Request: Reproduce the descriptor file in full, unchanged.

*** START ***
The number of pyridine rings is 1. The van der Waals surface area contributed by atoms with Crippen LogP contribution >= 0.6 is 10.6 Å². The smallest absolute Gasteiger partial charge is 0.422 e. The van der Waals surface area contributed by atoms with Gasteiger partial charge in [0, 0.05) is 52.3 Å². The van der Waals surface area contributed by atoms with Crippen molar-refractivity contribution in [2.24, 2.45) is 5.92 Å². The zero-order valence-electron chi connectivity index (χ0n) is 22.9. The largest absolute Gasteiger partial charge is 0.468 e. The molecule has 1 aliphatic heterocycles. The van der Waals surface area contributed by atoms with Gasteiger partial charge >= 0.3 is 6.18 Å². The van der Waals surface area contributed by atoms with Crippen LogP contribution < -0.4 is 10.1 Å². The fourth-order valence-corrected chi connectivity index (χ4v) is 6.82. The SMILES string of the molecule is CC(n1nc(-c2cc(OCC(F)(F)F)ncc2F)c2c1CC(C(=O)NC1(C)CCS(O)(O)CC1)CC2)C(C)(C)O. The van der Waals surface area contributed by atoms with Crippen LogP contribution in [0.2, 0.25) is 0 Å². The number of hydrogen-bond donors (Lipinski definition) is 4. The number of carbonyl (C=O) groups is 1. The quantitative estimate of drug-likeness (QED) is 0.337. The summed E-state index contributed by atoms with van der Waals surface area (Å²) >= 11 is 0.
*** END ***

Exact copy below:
The number of pyridine rings is 1. The van der Waals surface area contributed by atoms with Crippen LogP contribution >= 0.6 is 10.6 Å². The smallest absolute Gasteiger partial charge is 0.422 e. The van der Waals surface area contributed by atoms with Gasteiger partial charge in [0, 0.05) is 52.3 Å². The van der Waals surface area contributed by atoms with Crippen molar-refractivity contribution in [2.24, 2.45) is 5.92 Å². The zero-order valence-electron chi connectivity index (χ0n) is 22.9. The largest absolute Gasteiger partial charge is 0.468 e. The molecule has 1 aliphatic heterocycles. The van der Waals surface area contributed by atoms with Gasteiger partial charge >= 0.3 is 6.18 Å². The van der Waals surface area contributed by atoms with Crippen LogP contribution < -0.4 is 10.1 Å². The fourth-order valence-corrected chi connectivity index (χ4v) is 6.82. The SMILES string of the molecule is CC(n1nc(-c2cc(OCC(F)(F)F)ncc2F)c2c1CC(C(=O)NC1(C)CCS(O)(O)CC1)CC2)C(C)(C)O. The van der Waals surface area contributed by atoms with Crippen LogP contribution in [0.2, 0.25) is 0 Å². The number of hydrogen-bond donors (Lipinski definition) is 4. The number of carbonyl (C=O) groups is 1. The quantitative estimate of drug-likeness (QED) is 0.337. The summed E-state index contributed by atoms with van der Waals surface area (Å²) >= 11 is 0.